"If a terrorist is scrupulous about attending class and maintaining his status, there is nothing in this system that will help us," Janis Sposato, assistant deputy INS commissioner, said at a congressional hearing last fall.
Terrorists on Student Visas
Twice in the last decade, foreign students have been involved in terrorist attacks.
Of the 19 terrorists in the Sept. 11 attacks, one came in on a student visa and two others applied for student status. That led to an INS blunder: The Florida flight school where Mohamed Atta and Marwan Al-Shehhi applied received approval letters exactly six months after they piloted separate jetliners into the twin towers of the World Trade Center. The permission to stay in the United States as students should never have been approved, Justice Department officials acknowledged later.
In the 1993 bombing of the World Trade Center that killed six people, the driver of the van carrying explosives had entered the country on a student visa and remained here illegally for years after dropping out of school.
After Sept. 11, Congress passed legislation renewing an order that the INS computerize its system of tracking foreign students. The new law set into motion a rush to abandon an ineffective, decades-old paper system and bring thousands of schools online. Now, they must electronically report the status of foreign students enrolled, including whether they attend classes, drop out or complete their studies.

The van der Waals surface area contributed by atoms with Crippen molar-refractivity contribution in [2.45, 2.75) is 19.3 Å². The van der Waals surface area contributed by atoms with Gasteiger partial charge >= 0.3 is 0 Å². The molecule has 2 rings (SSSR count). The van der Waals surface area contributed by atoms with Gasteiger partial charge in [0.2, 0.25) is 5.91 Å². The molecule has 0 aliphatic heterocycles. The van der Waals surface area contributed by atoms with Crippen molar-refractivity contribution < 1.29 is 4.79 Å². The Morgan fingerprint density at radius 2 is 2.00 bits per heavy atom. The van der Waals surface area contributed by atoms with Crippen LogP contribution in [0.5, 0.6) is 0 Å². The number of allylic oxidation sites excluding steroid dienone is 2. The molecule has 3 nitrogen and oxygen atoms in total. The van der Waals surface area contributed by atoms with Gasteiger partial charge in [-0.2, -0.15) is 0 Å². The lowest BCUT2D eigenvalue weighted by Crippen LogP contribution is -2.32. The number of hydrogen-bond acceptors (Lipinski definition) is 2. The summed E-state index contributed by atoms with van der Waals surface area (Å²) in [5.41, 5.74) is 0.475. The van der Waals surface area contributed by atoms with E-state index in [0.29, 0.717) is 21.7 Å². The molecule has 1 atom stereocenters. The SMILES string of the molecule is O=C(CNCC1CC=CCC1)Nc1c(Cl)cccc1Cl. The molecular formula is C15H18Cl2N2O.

In approving schools to participate in the revamped visa program, the INS vowed to inspect and certify thousands of universities, trade and other schools for the first time in 20 years. The process has been a last-minute scramble -- INS officials said the agency had approved 3,037 schools by mid-day yesterday, and planned to make decisions on 1,263 more by the end of today. As of yesterday, no school had been denied entry.
The effort to revamp comes after years of chaotic record-keeping.
In 1979, in the wake of the Iranian hostage crisis, President Jimmy Carter ordered the INS to interview all Iranian students in the country. Unable to find them using its files, the INS sent agents to campuses around across the country to ask for help. A year passed before the agency could announce that more than 59,000 Iranian students were in the country and about 7,700 had committed visa violations serious enough to warrant deportation.
Since then, it has become clear that neglect has touched every part of the program, beginning with the decision on whether to grant a school permission to issue documents known as I-20s, which students use to obtain visas.